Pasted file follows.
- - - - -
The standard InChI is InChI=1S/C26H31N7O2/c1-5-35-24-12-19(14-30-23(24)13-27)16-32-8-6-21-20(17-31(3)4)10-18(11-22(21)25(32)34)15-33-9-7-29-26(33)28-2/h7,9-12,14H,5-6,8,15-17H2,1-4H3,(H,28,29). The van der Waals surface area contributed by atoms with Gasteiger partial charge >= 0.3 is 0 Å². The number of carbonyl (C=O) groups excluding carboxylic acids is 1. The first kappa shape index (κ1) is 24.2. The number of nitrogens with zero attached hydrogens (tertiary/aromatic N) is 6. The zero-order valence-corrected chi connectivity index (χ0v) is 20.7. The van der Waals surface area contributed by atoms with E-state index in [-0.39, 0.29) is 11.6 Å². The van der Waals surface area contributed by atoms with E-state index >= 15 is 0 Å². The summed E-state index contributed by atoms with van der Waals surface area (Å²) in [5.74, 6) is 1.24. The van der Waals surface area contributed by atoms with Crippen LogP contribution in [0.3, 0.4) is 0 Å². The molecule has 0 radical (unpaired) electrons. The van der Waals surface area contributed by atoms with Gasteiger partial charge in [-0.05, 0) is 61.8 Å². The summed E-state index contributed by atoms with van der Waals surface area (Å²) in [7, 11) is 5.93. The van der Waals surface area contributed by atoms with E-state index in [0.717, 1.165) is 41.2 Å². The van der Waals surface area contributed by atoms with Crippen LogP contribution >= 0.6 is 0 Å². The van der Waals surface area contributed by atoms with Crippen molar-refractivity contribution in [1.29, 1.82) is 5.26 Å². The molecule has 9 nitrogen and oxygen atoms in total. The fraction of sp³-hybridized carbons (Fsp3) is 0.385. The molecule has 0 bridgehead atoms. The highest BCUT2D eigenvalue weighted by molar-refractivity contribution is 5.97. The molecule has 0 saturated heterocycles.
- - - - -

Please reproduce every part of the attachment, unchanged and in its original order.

The standard InChI is InChI=1S/C26H31N7O2/c1-5-35-24-12-19(14-30-23(24)13-27)16-32-8-6-21-20(17-31(3)4)10-18(11-22(21)25(32)34)15-33-9-7-29-26(33)28-2/h7,9-12,14H,5-6,8,15-17H2,1-4H3,(H,28,29). The van der Waals surface area contributed by atoms with Gasteiger partial charge >= 0.3 is 0 Å². The number of carbonyl (C=O) groups excluding carboxylic acids is 1. The first kappa shape index (κ1) is 24.2. The number of nitrogens with zero attached hydrogens (tertiary/aromatic N) is 6. The zero-order valence-corrected chi connectivity index (χ0v) is 20.7. The van der Waals surface area contributed by atoms with E-state index in [-0.39, 0.29) is 11.6 Å². The van der Waals surface area contributed by atoms with E-state index >= 15 is 0 Å². The summed E-state index contributed by atoms with van der Waals surface area (Å²) in [5.74, 6) is 1.24. The van der Waals surface area contributed by atoms with Crippen LogP contribution in [0.3, 0.4) is 0 Å². The molecule has 0 radical (unpaired) electrons. The van der Waals surface area contributed by atoms with Gasteiger partial charge in [-0.05, 0) is 61.8 Å². The summed E-state index contributed by atoms with van der Waals surface area (Å²) in [7, 11) is 5.93. The van der Waals surface area contributed by atoms with E-state index in [0.717, 1.165) is 41.2 Å². The van der Waals surface area contributed by atoms with Crippen LogP contribution >= 0.6 is 0 Å². The van der Waals surface area contributed by atoms with Crippen molar-refractivity contribution in [1.29, 1.82) is 5.26 Å². The molecule has 9 nitrogen and oxygen atoms in total. The fraction of sp³-hybridized carbons (Fsp3) is 0.385. The molecule has 0 bridgehead atoms. The highest BCUT2D eigenvalue weighted by molar-refractivity contribution is 5.97. The molecule has 0 saturated heterocycles.